Colleen's Reviews > Mean Streets

Mean Streets by Jim Butcher
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's review
Sep 18, 2009

really liked it
bookshelves: anthology, angels-demons, ghosts, urban-fantasy, wizards-sorcerers, fantasy
Read in September, 2009

No surprise that I thoroughly enjoyed Jim Butcher's short story "The Warrior". A fast-paced tale, centering on Michael Carpenter, his family, and his connections within the church many months after the events in 'Small Favor'. One of the reasons why I enjoy Butcher's stories is that his novels are filled with character development and lots of action. We don't get 3+ pages of unnecessary description about the scene, and if the description goes on for more than a paragraph, it's because it's important to the characters or the scene itself. This is also why his novels are so tough to put down once started.

I also easily fell into Kat Richardson's Harper Blaine story "The Third Death of the Little Clay Dog". A 'Greywalker' story centered around a third party client's bequest in their will to place a clay dog statue on someone's grave during the Day of the Dead celebration in Oaxaca, Mexico. I found the mystery to be intriguing and the characters engaging. I have the first 2 novels of the 'Greywalker' series, and I planned to get around to reading them eventually. However, I enjoyed this story so much that I'm bumping them up to "next" after I finish Butcher's 'Turn Coat' and 'Princep's Fury'.

To a lesser degree, I enjoyed Thomas Sneigoski's 'Remy Chandler' short story "Noah's Orphans" -- particularly his conversations with his Black Lab Marlowe (who reminded me of Shadow, the dog I grew up with). The story was well-written, interesting, and I liked Remy & Marlowe, but the battling of fallen angels and tracking of Noah's killer is just not interesting subject matter for me.

It is rare that every story in an anthology speaks to the reader. "Mean Streets" does pretty well in that I enjoyed 3 of the 4 stories presented. The final short story "The Difference A Day Makes" by Simon R. Green was the dud for me. John Taylor is a private investigator in The Nightside ("the longest night in the world, where the sun has never shone and never will") where anything dark, sick & twisted that can be imagined can be found. Taylor is a paranormal version of the hardboiled detective Philip Marlowe with the dialogue sounding exactly like Humphrey Bogart's characterization. I never connected with any of the characters, and the mystery was unappealing to me. Way too formulaic in style and plot, and too much overblown description about things I could care less about. I found the story to be boring and trite, and it was a struggle to read the entire tale and not just stop reading after the first chapter.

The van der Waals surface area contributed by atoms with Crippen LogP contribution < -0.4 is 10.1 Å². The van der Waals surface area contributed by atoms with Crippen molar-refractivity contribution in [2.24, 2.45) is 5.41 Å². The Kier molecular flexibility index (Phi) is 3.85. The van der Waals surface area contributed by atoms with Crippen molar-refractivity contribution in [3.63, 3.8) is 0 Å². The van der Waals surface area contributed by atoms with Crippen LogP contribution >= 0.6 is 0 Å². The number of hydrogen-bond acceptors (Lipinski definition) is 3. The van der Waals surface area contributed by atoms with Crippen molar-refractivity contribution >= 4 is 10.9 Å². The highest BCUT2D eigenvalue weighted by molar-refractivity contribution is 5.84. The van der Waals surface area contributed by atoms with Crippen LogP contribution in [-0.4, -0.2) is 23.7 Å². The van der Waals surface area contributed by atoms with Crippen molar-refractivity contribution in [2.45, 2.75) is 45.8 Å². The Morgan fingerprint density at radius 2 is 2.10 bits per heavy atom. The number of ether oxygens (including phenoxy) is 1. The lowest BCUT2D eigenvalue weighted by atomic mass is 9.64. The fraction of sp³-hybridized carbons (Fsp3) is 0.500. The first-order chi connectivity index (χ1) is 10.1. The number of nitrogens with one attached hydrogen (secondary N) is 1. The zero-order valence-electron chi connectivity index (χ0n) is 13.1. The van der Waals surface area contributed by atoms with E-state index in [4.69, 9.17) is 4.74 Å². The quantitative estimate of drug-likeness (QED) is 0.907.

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Quotes Colleen Liked

Jim Butcher
“Harry Dresden. Saving the world, one act of random destruction at a time.”
Jim Butcher, Mean Streets

Reading Progress

09/17/2009 page 109
31.87% "although I've already read Kat Richardson's story (p 141-243) too"

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